Funeral rituals vary throughout the islands of Micronesia. The wake and burial rituals on Palau focused on the transfer of the deceased's title (if he or she was a titleholder) and determination of why the person died. The leading women of the group, which might be a clan, extended family, or village, gathered together, and one woman held a bouquet of sis branches (Cordyline fruticosa ). The women would shout out potential reasons for the death, and if the sis bouquet shook, this indicated that the correct cause had been found. Sometimes someone known to be good at this type of divining was invited to the ceremony. Early reports indicated that the woman holding the branches was believed to be possessed by the deceased's spirit, but the evidence is vague. Palauan funerals may still feature trances without possession, as they did in the past.
Burial rituals also vary greatly from island to island. On Yap the dead are considered a source of spiritual pollution, and the immediate kin leave the deceased's house as quickly as possible. They may remain in seclusion and eat a restricted diet for as long as a hundred days. In some areas upper-caste people are buried by landless lower-class people who are beholden to them (this tradition is still observed on Yap). In the past burial was often at sea among the Chuuk, while burial on the family homestead was common on Kosrae. In some places the interment of the body in the ground was temporary, and the bones and skulls were exhumed and given places of honor, often in the home. In some of the matrilineal societies where Christian cemeteries have replaced older burial sites, some of the old ways continue.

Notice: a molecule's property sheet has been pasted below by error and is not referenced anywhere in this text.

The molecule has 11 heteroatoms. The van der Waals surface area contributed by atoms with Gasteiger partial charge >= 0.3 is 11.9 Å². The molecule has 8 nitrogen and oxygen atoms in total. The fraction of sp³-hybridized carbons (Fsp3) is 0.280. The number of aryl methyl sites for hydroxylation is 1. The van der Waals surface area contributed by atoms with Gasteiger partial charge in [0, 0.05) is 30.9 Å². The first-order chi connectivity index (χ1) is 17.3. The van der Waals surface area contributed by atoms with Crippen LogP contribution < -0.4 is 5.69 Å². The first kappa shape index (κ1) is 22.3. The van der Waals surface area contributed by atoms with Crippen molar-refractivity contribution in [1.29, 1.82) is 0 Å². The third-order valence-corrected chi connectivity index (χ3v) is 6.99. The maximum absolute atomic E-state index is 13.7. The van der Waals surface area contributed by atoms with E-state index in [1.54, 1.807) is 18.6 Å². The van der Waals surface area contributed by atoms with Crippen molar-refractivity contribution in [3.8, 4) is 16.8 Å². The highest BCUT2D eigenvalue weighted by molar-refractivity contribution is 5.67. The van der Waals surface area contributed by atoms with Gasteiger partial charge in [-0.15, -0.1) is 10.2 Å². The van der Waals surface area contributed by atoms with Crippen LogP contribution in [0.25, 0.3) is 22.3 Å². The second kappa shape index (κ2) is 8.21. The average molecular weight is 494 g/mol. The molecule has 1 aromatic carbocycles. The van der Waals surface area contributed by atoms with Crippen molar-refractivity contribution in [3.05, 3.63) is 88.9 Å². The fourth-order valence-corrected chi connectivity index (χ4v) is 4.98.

The rituals of medicine
Traditional or local medicine is still commonly used in Micronesia, as it is in many parts of the Pacific. How much of it is tied to spirit beliefs and ritual is impossible to gauge. On islands that are overwhelmingly Christian, nobody wants to be known as a pagan, so the use of traditional healing rituals is often disguised. The physical ingredients of a medicine may be used without the traditional chants or with the chants mumbled. Dobbin, however, describes how the mother in a devout Christian family was in the process of becoming a medicine expert and received curing chants in a dream.
The local medicine system may begin with an informal diagnosis of an illness, but there is also a more formal system in which a diagnostic specialist uses divination to determin which spirit power is responsible for an illness. In some cases another specialist will then be called in who has the means to cure the illness. Sometimes these are one and the same person. The curing ceremonies are generally public events that require the presence of family and friends. The location of medicinal plants and details of the recipes, however, may be kept secret.